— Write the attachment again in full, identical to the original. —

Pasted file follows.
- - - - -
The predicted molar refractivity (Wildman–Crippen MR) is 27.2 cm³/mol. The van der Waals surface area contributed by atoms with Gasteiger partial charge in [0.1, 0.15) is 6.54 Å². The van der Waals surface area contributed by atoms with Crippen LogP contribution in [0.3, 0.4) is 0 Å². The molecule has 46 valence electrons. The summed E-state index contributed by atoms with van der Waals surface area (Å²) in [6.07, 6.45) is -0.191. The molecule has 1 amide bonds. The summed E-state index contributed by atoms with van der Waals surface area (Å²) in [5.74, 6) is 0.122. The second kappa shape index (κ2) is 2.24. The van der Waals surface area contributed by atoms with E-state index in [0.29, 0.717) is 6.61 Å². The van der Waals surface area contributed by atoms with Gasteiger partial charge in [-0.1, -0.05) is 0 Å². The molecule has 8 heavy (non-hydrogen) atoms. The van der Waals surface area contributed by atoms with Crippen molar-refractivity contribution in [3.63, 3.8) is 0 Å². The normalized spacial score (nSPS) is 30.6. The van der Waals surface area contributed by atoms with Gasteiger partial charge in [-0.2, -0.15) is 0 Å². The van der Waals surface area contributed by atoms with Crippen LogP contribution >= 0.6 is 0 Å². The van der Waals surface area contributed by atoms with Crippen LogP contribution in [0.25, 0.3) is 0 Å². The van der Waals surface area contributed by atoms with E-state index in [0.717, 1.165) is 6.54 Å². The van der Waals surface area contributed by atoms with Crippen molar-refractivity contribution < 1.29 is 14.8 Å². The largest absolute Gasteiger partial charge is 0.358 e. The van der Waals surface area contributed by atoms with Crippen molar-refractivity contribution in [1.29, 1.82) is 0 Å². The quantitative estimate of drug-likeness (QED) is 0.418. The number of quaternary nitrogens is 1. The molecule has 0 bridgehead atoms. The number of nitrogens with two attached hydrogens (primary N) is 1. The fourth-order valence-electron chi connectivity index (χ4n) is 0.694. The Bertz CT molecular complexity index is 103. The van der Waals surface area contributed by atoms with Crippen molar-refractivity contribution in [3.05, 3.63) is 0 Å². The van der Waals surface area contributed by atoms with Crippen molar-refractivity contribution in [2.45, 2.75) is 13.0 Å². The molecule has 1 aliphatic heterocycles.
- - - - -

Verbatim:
The predicted molar refractivity (Wildman–Crippen MR) is 27.2 cm³/mol. The van der Waals surface area contributed by atoms with Gasteiger partial charge in [0.1, 0.15) is 6.54 Å². The van der Waals surface area contributed by atoms with Crippen LogP contribution in [0.3, 0.4) is 0 Å². The molecule has 46 valence electrons. The summed E-state index contributed by atoms with van der Waals surface area (Å²) in [6.07, 6.45) is -0.191. The molecule has 1 amide bonds. The summed E-state index contributed by atoms with van der Waals surface area (Å²) in [5.74, 6) is 0.122. The second kappa shape index (κ2) is 2.24. The van der Waals surface area contributed by atoms with E-state index in [0.29, 0.717) is 6.61 Å². The van der Waals surface area contributed by atoms with Gasteiger partial charge in [-0.1, -0.05) is 0 Å². The molecule has 8 heavy (non-hydrogen) atoms. The van der Waals surface area contributed by atoms with Crippen molar-refractivity contribution in [3.63, 3.8) is 0 Å². The normalized spacial score (nSPS) is 30.6. The van der Waals surface area contributed by atoms with Gasteiger partial charge in [-0.2, -0.15) is 0 Å². The van der Waals surface area contributed by atoms with Crippen LogP contribution >= 0.6 is 0 Å². The van der Waals surface area contributed by atoms with Crippen LogP contribution in [0.25, 0.3) is 0 Å². The van der Waals surface area contributed by atoms with E-state index in [0.717, 1.165) is 6.54 Å². The van der Waals surface area contributed by atoms with Crippen molar-refractivity contribution < 1.29 is 14.8 Å². The largest absolute Gasteiger partial charge is 0.358 e. The van der Waals surface area contributed by atoms with Crippen molar-refractivity contribution in [1.29, 1.82) is 0 Å². The quantitative estimate of drug-likeness (QED) is 0.418. The number of quaternary nitrogens is 1. The molecule has 0 bridgehead atoms. The number of nitrogens with two attached hydrogens (primary N) is 1. The fourth-order valence-electron chi connectivity index (χ4n) is 0.694. The Bertz CT molecular complexity index is 103. The van der Waals surface area contributed by atoms with Crippen molar-refractivity contribution in [3.05, 3.63) is 0 Å². The van der Waals surface area contributed by atoms with Crippen molar-refractivity contribution in [2.45, 2.75) is 13.0 Å². The molecule has 1 aliphatic heterocycles.